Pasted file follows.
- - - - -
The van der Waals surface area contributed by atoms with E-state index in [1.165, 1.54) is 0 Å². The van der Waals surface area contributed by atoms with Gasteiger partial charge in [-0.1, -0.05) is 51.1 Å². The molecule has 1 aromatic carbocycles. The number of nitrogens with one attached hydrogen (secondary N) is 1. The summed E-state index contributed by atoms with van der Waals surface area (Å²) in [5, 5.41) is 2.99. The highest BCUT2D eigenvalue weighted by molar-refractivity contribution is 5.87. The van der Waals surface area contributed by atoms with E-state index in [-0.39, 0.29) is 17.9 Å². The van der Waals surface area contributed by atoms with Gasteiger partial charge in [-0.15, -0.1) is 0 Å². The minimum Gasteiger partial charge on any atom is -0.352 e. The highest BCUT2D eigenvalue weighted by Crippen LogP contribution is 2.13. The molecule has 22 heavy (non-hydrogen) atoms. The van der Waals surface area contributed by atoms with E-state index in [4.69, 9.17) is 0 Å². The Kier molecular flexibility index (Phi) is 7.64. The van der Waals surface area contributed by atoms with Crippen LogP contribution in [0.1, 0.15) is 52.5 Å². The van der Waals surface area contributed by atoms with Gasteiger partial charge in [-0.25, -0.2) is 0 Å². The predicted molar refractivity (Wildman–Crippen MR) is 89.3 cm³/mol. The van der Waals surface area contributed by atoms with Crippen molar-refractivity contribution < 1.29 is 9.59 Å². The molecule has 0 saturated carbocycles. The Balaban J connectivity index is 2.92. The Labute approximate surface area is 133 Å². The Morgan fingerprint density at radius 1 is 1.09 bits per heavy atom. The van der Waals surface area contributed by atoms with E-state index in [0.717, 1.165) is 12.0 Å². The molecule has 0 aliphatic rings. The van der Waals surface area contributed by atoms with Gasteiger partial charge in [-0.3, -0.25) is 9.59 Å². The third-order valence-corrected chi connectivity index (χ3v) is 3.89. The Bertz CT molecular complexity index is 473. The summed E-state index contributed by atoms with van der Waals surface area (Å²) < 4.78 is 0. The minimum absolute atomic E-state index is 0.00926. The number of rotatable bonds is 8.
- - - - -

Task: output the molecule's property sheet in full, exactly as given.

The van der Waals surface area contributed by atoms with E-state index in [1.165, 1.54) is 0 Å². The van der Waals surface area contributed by atoms with Gasteiger partial charge in [-0.1, -0.05) is 51.1 Å². The molecule has 1 aromatic carbocycles. The number of nitrogens with one attached hydrogen (secondary N) is 1. The summed E-state index contributed by atoms with van der Waals surface area (Å²) in [5, 5.41) is 2.99. The highest BCUT2D eigenvalue weighted by molar-refractivity contribution is 5.87. The van der Waals surface area contributed by atoms with E-state index in [-0.39, 0.29) is 17.9 Å². The van der Waals surface area contributed by atoms with Gasteiger partial charge in [-0.15, -0.1) is 0 Å². The minimum Gasteiger partial charge on any atom is -0.352 e. The highest BCUT2D eigenvalue weighted by Crippen LogP contribution is 2.13. The molecule has 22 heavy (non-hydrogen) atoms. The van der Waals surface area contributed by atoms with E-state index in [4.69, 9.17) is 0 Å². The Kier molecular flexibility index (Phi) is 7.64. The van der Waals surface area contributed by atoms with Crippen LogP contribution in [0.1, 0.15) is 52.5 Å². The van der Waals surface area contributed by atoms with Gasteiger partial charge in [-0.25, -0.2) is 0 Å². The predicted molar refractivity (Wildman–Crippen MR) is 89.3 cm³/mol. The van der Waals surface area contributed by atoms with Crippen molar-refractivity contribution < 1.29 is 9.59 Å². The molecule has 0 saturated carbocycles. The Balaban J connectivity index is 2.92. The Labute approximate surface area is 133 Å². The Morgan fingerprint density at radius 1 is 1.09 bits per heavy atom. The van der Waals surface area contributed by atoms with E-state index in [0.717, 1.165) is 12.0 Å². The molecule has 0 aliphatic rings. The van der Waals surface area contributed by atoms with Gasteiger partial charge in [-0.3, -0.25) is 9.59 Å². The third-order valence-corrected chi connectivity index (χ3v) is 3.89. The Bertz CT molecular complexity index is 473. The summed E-state index contributed by atoms with van der Waals surface area (Å²) < 4.78 is 0. The minimum absolute atomic E-state index is 0.00926. The number of rotatable bonds is 8.